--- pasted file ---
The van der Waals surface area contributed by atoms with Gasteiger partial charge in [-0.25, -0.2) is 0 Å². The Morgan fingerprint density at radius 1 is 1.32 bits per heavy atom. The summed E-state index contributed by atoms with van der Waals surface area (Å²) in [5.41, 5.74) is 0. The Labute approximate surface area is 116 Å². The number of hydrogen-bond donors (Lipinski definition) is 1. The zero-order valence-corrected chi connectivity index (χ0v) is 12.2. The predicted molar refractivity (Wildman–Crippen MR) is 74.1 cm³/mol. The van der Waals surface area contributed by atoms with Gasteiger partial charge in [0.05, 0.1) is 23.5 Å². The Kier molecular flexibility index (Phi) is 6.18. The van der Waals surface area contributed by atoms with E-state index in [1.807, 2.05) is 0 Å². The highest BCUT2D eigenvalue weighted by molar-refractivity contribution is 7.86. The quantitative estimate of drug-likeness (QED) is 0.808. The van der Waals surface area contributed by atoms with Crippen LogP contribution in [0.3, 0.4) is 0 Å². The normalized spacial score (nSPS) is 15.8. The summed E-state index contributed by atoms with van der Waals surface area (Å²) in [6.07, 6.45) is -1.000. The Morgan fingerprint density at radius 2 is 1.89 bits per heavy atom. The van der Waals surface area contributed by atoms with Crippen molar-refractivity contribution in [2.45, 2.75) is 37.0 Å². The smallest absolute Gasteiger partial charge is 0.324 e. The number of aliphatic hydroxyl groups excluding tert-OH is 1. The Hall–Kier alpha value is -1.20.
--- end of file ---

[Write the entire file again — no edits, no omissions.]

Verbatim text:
The van der Waals surface area contributed by atoms with Gasteiger partial charge in [-0.25, -0.2) is 0 Å². The Morgan fingerprint density at radius 1 is 1.32 bits per heavy atom. The summed E-state index contributed by atoms with van der Waals surface area (Å²) in [5.41, 5.74) is 0. The Labute approximate surface area is 116 Å². The number of hydrogen-bond donors (Lipinski definition) is 1. The zero-order valence-corrected chi connectivity index (χ0v) is 12.2. The predicted molar refractivity (Wildman–Crippen MR) is 74.1 cm³/mol. The van der Waals surface area contributed by atoms with Gasteiger partial charge in [0.05, 0.1) is 23.5 Å². The Kier molecular flexibility index (Phi) is 6.18. The van der Waals surface area contributed by atoms with E-state index in [1.807, 2.05) is 0 Å². The highest BCUT2D eigenvalue weighted by molar-refractivity contribution is 7.86. The quantitative estimate of drug-likeness (QED) is 0.808. The van der Waals surface area contributed by atoms with Crippen LogP contribution in [0.3, 0.4) is 0 Å². The normalized spacial score (nSPS) is 15.8. The summed E-state index contributed by atoms with van der Waals surface area (Å²) in [6.07, 6.45) is -1.000. The Morgan fingerprint density at radius 2 is 1.89 bits per heavy atom. The van der Waals surface area contributed by atoms with Crippen molar-refractivity contribution in [2.45, 2.75) is 37.0 Å². The smallest absolute Gasteiger partial charge is 0.324 e. The number of aliphatic hydroxyl groups excluding tert-OH is 1. The Hall–Kier alpha value is -1.20.